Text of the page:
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Women are an integral part of the Optometric community. Decade by decade, the percentage of US and Canadian female Optometrists has risen dramatically. Optometry school graduating classes averaged 37.1% female from 1982 to 1991, 56% from 1992-2001, 66% from 2002 to 2011, and an astounding 69% between 2012 and those who will graduate in 2021.¹ New and ambitious industry-wide efforts have emerged as a result of these demographic changes, efforts that empower female eye care professionals such as the publication Women In Optometry, the social media group OD Divas, women-only panels of thought leaders and educators, and COPE courses educating people about human trafficking and other issues that impact females more than males. Women are and have been the dominant force in our profession both clinically and economically for almost 30 years now, yet the industry is just starting to pay attention to this fact.

In addition, Asian Americans are a large and growing subset within the profession, with increases in the total number and percentage of Asian students from 1,252 (23.3%) in 2006 to 1,931 (28.0%) in 2016, an increase of 54.2%.² African American optometrists are making strides in increasing their representation in the optometric workforce. The organization Black Eyecare Perspective is working on “The 13% Promise,” an initiative to increase the share of black practitioners to 13% to match their prevalence of the population in the US³ and scholarships specifically designed to help attract black students have been established at several schools and colleges of Optometry in just the past year.

Despite these encouraging numbers and initiatives, women, black people, and those of various ancestries continue to face subjugation, discrimination, and second-class treatment daily. This negatively impacts both their income potential and their professional advancement not to mention their mental health and well-being. Misogyny, racism, and xenophobia are endemic in society; they happen frequently and repeatedly even after people change jobs or life situations to get away from it. People suffer long-lasting effects of these experiences, from anxiety to CPTSD and more as a result.

Women, black and Asian members are speaking out in increasing numbers, bravely sharing their personal and professional encounters with sexism, racism, and xenophobia. Nevertheless, it has been discouraging to see how some colleagues react to these threads. We have witnessed people raising doubts about and discounting members’ experiences, hijacking threads, accusing authors of “reverse” discrimination, undermining otherwise uplifting posts, and even making sexist and racist comments in response. Specifically, many male colleagues have shamed, insulted, and belittled women’s efforts to have positive and supportive conversations about their encounters with sexism and misogyny. Many white colleagues have done the same to members of color and those of Asian descent. It’s clear that, regardless of the growing population of women, black and Asian Americans in our profession, discrimination and harassment are unfortunately alive and well in Optometry.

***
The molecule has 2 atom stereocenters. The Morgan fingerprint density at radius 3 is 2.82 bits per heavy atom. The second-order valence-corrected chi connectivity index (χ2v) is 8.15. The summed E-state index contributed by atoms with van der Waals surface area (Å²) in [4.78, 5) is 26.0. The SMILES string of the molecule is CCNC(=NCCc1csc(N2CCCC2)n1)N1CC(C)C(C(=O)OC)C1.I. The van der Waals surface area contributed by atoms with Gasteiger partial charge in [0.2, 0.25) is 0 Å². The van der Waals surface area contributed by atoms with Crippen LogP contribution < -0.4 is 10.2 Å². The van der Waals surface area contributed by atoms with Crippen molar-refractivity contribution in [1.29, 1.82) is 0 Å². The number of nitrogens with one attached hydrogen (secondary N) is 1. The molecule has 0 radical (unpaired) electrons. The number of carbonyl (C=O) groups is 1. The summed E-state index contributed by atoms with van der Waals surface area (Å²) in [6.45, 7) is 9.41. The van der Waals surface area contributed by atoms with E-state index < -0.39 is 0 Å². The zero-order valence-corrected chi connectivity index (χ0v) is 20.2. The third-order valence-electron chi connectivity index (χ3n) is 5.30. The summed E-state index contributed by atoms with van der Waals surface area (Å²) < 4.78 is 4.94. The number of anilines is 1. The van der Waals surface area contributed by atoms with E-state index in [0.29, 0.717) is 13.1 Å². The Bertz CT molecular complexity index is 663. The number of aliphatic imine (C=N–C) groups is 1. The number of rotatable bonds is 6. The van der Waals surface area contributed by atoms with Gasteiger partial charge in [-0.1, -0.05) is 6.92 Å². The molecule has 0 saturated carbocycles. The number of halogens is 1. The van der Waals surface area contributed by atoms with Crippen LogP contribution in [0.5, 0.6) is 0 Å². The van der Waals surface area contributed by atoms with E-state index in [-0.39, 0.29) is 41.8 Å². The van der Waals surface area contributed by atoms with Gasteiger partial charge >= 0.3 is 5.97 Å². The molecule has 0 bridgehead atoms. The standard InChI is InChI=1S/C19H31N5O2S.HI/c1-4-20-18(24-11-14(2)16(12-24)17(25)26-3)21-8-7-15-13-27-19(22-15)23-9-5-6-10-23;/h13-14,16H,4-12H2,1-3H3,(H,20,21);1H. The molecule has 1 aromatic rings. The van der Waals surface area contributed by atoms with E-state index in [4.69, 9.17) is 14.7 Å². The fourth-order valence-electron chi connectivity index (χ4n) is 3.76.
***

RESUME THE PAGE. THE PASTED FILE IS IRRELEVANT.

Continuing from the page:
I created ODs on Facebook with the mindful intent of maintaining a safe space where people can share clinical and practice management issues that impact them professionally and societally and have fun, but NOT at anyone’s expense. Now is the time to reiterate that our purpose and mission have not changed. ODs on Facebook DOES NOT allow posts that are racist, sexist, or discriminatory against any subset of individuals. Do not confuse posts that discuss topics of race, sexism, or xenophobia with topics or comments that are racist, sexists or xenophobic. The former is OK, the latter is not.  While ODs on Facebook does not allow posts or comments that are racist, sexist, or discriminatory against any subset of people, it DOES allow posts discussing race, gender, and other aspects of identity as well as uplifting, empowering and supportive posts about member experiences in these areas. Members should be able to share and have difficult conversations about these experiences and feel safe. Awareness is the key to defeating these “isms” and “ists” that plague our society. We need to take time to try to understand our colleagues’ struggles, listen before speaking and do what we can to elevate them, not bring them down.  If you see a guideline violation, please report the comment to marci@odsonfb.com or “report” it by clicking the three dots in the upper right-hand corner of the post and click “report post to group admins”. We will handle each post accordingly.

Thank you for being a member of the community, for valuing the space I created, and continuing to make ODs on Facebook a safe space to share. Thank you also to all the women and minorities who have worked with me to become more educated and aware of these issues.

References:

  1. ODs on Facebook Demographic data
  2. https://journal.opted.org/article/diversity-in-our-colleges-and-schools-of-optometry
  3. https://blackeyecareperspective.com
Alan Glazier
Proud founder of a private practice in the Maryland suburbs of Washington DC. and I founded this small online community called "ODs on Facebook". I like to connect people.

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